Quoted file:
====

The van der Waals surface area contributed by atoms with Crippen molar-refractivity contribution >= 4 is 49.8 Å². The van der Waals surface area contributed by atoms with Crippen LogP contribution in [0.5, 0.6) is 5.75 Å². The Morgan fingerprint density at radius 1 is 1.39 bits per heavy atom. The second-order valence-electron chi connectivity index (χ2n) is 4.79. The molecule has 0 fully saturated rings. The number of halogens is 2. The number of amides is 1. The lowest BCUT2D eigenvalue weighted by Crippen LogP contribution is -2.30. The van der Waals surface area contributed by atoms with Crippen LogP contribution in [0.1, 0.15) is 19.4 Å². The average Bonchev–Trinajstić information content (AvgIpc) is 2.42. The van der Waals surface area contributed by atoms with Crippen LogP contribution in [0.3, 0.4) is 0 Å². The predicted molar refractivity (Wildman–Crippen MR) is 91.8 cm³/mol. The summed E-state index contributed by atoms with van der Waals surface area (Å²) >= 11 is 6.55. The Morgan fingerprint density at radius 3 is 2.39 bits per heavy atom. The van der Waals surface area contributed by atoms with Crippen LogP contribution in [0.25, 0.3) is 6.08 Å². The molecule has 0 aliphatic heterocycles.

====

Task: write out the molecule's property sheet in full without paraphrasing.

The van der Waals surface area contributed by atoms with Crippen molar-refractivity contribution >= 4 is 49.8 Å². The van der Waals surface area contributed by atoms with Crippen LogP contribution in [0.5, 0.6) is 5.75 Å². The Morgan fingerprint density at radius 1 is 1.39 bits per heavy atom. The second-order valence-electron chi connectivity index (χ2n) is 4.79. The molecule has 0 fully saturated rings. The number of halogens is 2. The number of amides is 1. The lowest BCUT2D eigenvalue weighted by Crippen LogP contribution is -2.30. The van der Waals surface area contributed by atoms with Crippen LogP contribution in [0.1, 0.15) is 19.4 Å². The average Bonchev–Trinajstić information content (AvgIpc) is 2.42. The van der Waals surface area contributed by atoms with Crippen LogP contribution in [0.3, 0.4) is 0 Å². The predicted molar refractivity (Wildman–Crippen MR) is 91.8 cm³/mol. The summed E-state index contributed by atoms with van der Waals surface area (Å²) >= 11 is 6.55. The Morgan fingerprint density at radius 3 is 2.39 bits per heavy atom. The van der Waals surface area contributed by atoms with Crippen LogP contribution in [0.25, 0.3) is 6.08 Å². The molecule has 0 aliphatic heterocycles.